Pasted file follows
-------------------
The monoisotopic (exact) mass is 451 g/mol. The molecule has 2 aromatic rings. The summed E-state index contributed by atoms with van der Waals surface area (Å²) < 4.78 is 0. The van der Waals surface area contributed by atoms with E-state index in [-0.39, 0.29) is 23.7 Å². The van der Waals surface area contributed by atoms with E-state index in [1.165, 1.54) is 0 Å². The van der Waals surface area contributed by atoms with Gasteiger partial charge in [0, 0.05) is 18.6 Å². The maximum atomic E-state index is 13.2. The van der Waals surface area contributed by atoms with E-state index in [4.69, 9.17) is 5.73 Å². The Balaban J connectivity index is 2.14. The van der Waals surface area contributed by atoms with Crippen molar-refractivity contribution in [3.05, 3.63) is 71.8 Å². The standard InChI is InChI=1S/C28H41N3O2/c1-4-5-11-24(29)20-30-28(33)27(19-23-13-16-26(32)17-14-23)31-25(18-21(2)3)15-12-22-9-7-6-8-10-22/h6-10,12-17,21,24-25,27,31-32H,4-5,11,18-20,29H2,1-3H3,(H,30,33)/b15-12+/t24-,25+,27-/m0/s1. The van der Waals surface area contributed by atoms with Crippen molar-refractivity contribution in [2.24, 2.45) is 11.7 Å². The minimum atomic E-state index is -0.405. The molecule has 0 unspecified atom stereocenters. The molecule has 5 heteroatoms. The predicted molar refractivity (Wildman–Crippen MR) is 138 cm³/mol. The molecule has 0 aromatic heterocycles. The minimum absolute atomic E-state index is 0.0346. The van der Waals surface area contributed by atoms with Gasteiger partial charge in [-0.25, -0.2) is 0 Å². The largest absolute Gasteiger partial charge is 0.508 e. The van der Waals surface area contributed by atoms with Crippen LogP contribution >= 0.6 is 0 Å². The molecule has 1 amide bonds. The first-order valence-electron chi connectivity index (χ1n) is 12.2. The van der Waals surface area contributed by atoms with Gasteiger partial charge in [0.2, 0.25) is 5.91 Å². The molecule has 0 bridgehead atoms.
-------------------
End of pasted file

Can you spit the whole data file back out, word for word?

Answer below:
The monoisotopic (exact) mass is 451 g/mol. The molecule has 2 aromatic rings. The summed E-state index contributed by atoms with van der Waals surface area (Å²) < 4.78 is 0. The van der Waals surface area contributed by atoms with E-state index in [-0.39, 0.29) is 23.7 Å². The van der Waals surface area contributed by atoms with E-state index in [1.165, 1.54) is 0 Å². The van der Waals surface area contributed by atoms with Gasteiger partial charge in [0, 0.05) is 18.6 Å². The maximum atomic E-state index is 13.2. The van der Waals surface area contributed by atoms with E-state index in [4.69, 9.17) is 5.73 Å². The Balaban J connectivity index is 2.14. The van der Waals surface area contributed by atoms with Crippen molar-refractivity contribution in [3.05, 3.63) is 71.8 Å². The standard InChI is InChI=1S/C28H41N3O2/c1-4-5-11-24(29)20-30-28(33)27(19-23-13-16-26(32)17-14-23)31-25(18-21(2)3)15-12-22-9-7-6-8-10-22/h6-10,12-17,21,24-25,27,31-32H,4-5,11,18-20,29H2,1-3H3,(H,30,33)/b15-12+/t24-,25+,27-/m0/s1. The van der Waals surface area contributed by atoms with Crippen molar-refractivity contribution in [2.24, 2.45) is 11.7 Å². The minimum atomic E-state index is -0.405. The molecule has 0 unspecified atom stereocenters. The molecule has 5 heteroatoms. The predicted molar refractivity (Wildman–Crippen MR) is 138 cm³/mol. The molecule has 0 aromatic heterocycles. The minimum absolute atomic E-state index is 0.0346. The van der Waals surface area contributed by atoms with Gasteiger partial charge in [-0.25, -0.2) is 0 Å². The largest absolute Gasteiger partial charge is 0.508 e. The van der Waals surface area contributed by atoms with Crippen LogP contribution >= 0.6 is 0 Å². The molecule has 1 amide bonds. The first-order valence-electron chi connectivity index (χ1n) is 12.2. The van der Waals surface area contributed by atoms with Gasteiger partial charge in [0.2, 0.25) is 5.91 Å². The molecule has 0 bridgehead atoms.